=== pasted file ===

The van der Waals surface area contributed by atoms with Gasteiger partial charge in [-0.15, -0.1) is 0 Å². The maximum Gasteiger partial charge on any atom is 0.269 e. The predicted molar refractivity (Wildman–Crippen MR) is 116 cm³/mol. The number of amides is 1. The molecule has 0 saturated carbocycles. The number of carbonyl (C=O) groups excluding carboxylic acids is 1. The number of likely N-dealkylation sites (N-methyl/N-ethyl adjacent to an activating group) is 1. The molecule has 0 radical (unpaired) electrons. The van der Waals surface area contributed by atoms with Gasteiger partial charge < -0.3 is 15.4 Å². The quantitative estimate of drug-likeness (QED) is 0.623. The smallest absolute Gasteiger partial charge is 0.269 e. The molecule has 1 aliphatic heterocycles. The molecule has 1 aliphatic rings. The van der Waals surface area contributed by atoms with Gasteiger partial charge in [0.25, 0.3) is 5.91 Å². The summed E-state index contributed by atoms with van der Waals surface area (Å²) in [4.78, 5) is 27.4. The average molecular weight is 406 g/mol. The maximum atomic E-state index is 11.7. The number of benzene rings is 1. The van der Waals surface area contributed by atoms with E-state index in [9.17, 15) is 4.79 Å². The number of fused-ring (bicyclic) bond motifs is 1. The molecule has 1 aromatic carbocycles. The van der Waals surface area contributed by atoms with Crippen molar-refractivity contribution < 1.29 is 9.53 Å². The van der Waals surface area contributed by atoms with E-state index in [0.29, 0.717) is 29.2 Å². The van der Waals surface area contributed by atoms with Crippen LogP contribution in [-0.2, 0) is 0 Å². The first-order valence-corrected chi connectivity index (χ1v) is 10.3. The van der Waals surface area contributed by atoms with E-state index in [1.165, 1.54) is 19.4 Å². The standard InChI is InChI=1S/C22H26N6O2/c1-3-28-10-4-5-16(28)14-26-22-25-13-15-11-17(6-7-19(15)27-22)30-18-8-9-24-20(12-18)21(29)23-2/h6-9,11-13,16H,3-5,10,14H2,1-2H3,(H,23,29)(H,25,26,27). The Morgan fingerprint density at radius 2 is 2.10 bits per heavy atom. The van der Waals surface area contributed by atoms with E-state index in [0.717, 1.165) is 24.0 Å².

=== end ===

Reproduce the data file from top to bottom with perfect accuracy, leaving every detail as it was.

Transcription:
The van der Waals surface area contributed by atoms with Gasteiger partial charge in [-0.15, -0.1) is 0 Å². The maximum Gasteiger partial charge on any atom is 0.269 e. The predicted molar refractivity (Wildman–Crippen MR) is 116 cm³/mol. The number of amides is 1. The molecule has 0 saturated carbocycles. The number of carbonyl (C=O) groups excluding carboxylic acids is 1. The number of likely N-dealkylation sites (N-methyl/N-ethyl adjacent to an activating group) is 1. The molecule has 0 radical (unpaired) electrons. The van der Waals surface area contributed by atoms with Gasteiger partial charge < -0.3 is 15.4 Å². The quantitative estimate of drug-likeness (QED) is 0.623. The smallest absolute Gasteiger partial charge is 0.269 e. The molecule has 1 aliphatic heterocycles. The molecule has 1 aliphatic rings. The van der Waals surface area contributed by atoms with Gasteiger partial charge in [0.25, 0.3) is 5.91 Å². The summed E-state index contributed by atoms with van der Waals surface area (Å²) in [4.78, 5) is 27.4. The average molecular weight is 406 g/mol. The maximum atomic E-state index is 11.7. The number of benzene rings is 1. The van der Waals surface area contributed by atoms with E-state index in [9.17, 15) is 4.79 Å². The number of fused-ring (bicyclic) bond motifs is 1. The molecule has 1 aromatic carbocycles. The van der Waals surface area contributed by atoms with Crippen molar-refractivity contribution < 1.29 is 9.53 Å². The van der Waals surface area contributed by atoms with E-state index in [0.29, 0.717) is 29.2 Å². The van der Waals surface area contributed by atoms with Crippen LogP contribution in [-0.2, 0) is 0 Å². The first-order valence-corrected chi connectivity index (χ1v) is 10.3. The van der Waals surface area contributed by atoms with E-state index in [1.165, 1.54) is 19.4 Å². The standard InChI is InChI=1S/C22H26N6O2/c1-3-28-10-4-5-16(28)14-26-22-25-13-15-11-17(6-7-19(15)27-22)30-18-8-9-24-20(12-18)21(29)23-2/h6-9,11-13,16H,3-5,10,14H2,1-2H3,(H,23,29)(H,25,26,27). The Morgan fingerprint density at radius 2 is 2.10 bits per heavy atom. The van der Waals surface area contributed by atoms with E-state index in [0.717, 1.165) is 24.0 Å².